OHA paid $614,000 while insurance company AIG paid $265,000.
The money was used to settlea 2013 lawsuit by Trustee Rowena Akana against her eight colleagues and 10 unnamed individuals.
The lawsuit stemmed from minutes of closed-door board meetings related to a real estate purchase. The targeted trustees subsequently countersued.
As part of the settlement, made Nov. 14, Akana apologized for the public release of confidential board matters.
The Office of Hawaiian Affairs building on Nimitz Highway. Its purchase led to a legal battle among OHA trustees.
Cory Lum/Civil Beat
Update: The trustees also issued a statement saying it was in the interest of OHA and its Native Hawaiian beneficiaries to avoid a trial. Trustee Lei Ahu Isa told Civil Beat Friday that she did sign the agreement statement.
The legal fees disclosure resulted from a records request made by Civil Beat earlier this month.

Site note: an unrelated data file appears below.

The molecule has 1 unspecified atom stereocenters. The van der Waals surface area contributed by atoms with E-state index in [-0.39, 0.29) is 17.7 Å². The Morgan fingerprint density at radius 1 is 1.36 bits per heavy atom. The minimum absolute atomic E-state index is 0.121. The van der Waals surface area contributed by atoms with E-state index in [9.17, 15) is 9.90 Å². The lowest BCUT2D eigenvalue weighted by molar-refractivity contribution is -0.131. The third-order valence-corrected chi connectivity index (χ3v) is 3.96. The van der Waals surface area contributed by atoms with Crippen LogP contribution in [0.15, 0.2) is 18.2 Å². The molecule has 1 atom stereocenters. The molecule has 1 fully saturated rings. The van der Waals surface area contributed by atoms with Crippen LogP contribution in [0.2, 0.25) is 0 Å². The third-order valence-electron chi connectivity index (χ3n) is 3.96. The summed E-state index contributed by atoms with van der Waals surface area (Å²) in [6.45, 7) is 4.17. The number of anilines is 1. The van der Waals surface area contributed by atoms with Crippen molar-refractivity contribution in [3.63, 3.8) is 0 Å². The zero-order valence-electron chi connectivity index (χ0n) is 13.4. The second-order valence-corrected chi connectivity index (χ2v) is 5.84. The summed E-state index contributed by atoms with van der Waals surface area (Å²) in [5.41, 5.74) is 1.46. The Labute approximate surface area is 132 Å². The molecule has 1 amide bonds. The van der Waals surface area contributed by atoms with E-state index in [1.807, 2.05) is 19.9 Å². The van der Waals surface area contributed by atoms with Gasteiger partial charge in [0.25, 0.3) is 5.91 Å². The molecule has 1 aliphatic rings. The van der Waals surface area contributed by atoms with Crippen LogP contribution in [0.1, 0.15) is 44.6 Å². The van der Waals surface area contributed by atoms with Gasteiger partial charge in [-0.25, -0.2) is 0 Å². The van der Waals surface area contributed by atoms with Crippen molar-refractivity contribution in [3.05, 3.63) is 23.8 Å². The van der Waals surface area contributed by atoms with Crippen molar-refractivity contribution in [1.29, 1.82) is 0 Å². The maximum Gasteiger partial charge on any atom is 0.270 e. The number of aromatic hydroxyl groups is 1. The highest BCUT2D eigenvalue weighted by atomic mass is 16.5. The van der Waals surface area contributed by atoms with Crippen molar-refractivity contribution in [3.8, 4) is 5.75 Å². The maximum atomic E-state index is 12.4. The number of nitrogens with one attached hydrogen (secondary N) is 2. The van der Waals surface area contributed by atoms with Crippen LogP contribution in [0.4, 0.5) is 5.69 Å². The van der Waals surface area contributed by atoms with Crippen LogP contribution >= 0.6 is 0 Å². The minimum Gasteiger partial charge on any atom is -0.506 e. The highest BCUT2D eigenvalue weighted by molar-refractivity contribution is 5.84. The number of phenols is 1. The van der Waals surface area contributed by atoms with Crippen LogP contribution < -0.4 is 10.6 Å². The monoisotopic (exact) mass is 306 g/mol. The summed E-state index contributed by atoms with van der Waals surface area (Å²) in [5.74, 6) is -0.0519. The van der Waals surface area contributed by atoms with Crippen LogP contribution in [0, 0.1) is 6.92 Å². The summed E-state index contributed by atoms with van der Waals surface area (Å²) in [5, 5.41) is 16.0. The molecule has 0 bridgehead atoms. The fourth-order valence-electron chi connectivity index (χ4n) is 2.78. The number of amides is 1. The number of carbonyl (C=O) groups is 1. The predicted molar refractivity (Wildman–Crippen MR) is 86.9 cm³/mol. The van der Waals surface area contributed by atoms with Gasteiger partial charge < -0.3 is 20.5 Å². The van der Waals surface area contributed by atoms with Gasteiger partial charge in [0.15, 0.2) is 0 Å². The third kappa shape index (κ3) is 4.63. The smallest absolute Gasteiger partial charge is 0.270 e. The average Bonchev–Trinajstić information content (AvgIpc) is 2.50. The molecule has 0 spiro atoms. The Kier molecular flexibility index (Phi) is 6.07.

$600 Million Trust
OHA attorney Paul Alston and OHA officials did not respond Thursday to requests for a copy of the settlement agreement.
Asked for a breakdown of OHA’s share of the legal fees, Public Relations Officer Sterling Wong said, “It’s going to take us a little bit of time to figure out the details of where the funds came from. And a bunch of our fiscal staff is out on vacation. We will get back to you as soon as possible.”
As of 2016, OHA was a trust valued at $600 million. For funding, it relies on a combination of public trust land revenue, interest and investment earnings, state general fund monies, commercial property leases and withdrawals from a trust fund.
OHA provided more than $14 million in grants in one year to qualified individuals and groups, which comprised nearly one-third of OHA’s then-$48 million operating budget. About $3 million also went to the Department of Hawaiian Home Lands.
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